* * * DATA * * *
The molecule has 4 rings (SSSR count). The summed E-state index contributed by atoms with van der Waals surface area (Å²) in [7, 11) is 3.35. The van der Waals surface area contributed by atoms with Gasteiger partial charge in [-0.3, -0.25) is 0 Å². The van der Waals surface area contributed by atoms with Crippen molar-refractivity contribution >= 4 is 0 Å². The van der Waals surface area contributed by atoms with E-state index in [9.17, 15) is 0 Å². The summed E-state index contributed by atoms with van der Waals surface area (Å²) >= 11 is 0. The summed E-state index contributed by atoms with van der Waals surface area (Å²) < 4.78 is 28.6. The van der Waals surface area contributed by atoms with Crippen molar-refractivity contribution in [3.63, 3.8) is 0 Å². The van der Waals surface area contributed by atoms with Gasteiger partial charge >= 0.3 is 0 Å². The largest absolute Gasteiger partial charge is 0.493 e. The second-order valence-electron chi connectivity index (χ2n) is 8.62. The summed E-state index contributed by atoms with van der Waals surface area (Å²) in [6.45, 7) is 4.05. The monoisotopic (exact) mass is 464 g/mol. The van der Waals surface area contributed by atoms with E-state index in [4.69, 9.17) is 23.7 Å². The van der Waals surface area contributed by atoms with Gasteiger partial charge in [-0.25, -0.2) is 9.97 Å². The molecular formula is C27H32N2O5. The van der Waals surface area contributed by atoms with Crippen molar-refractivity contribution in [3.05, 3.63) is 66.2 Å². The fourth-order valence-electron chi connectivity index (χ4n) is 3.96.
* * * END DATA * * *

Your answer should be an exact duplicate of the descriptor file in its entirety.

The molecule has 4 rings (SSSR count). The summed E-state index contributed by atoms with van der Waals surface area (Å²) in [7, 11) is 3.35. The van der Waals surface area contributed by atoms with Gasteiger partial charge in [-0.3, -0.25) is 0 Å². The van der Waals surface area contributed by atoms with Crippen molar-refractivity contribution >= 4 is 0 Å². The van der Waals surface area contributed by atoms with E-state index in [9.17, 15) is 0 Å². The summed E-state index contributed by atoms with van der Waals surface area (Å²) >= 11 is 0. The summed E-state index contributed by atoms with van der Waals surface area (Å²) < 4.78 is 28.6. The van der Waals surface area contributed by atoms with Crippen molar-refractivity contribution in [3.63, 3.8) is 0 Å². The van der Waals surface area contributed by atoms with Gasteiger partial charge >= 0.3 is 0 Å². The largest absolute Gasteiger partial charge is 0.493 e. The second-order valence-electron chi connectivity index (χ2n) is 8.62. The summed E-state index contributed by atoms with van der Waals surface area (Å²) in [6.45, 7) is 4.05. The monoisotopic (exact) mass is 464 g/mol. The van der Waals surface area contributed by atoms with E-state index in [4.69, 9.17) is 23.7 Å². The van der Waals surface area contributed by atoms with Gasteiger partial charge in [-0.25, -0.2) is 9.97 Å². The molecular formula is C27H32N2O5. The van der Waals surface area contributed by atoms with Crippen molar-refractivity contribution in [3.05, 3.63) is 66.2 Å². The fourth-order valence-electron chi connectivity index (χ4n) is 3.96.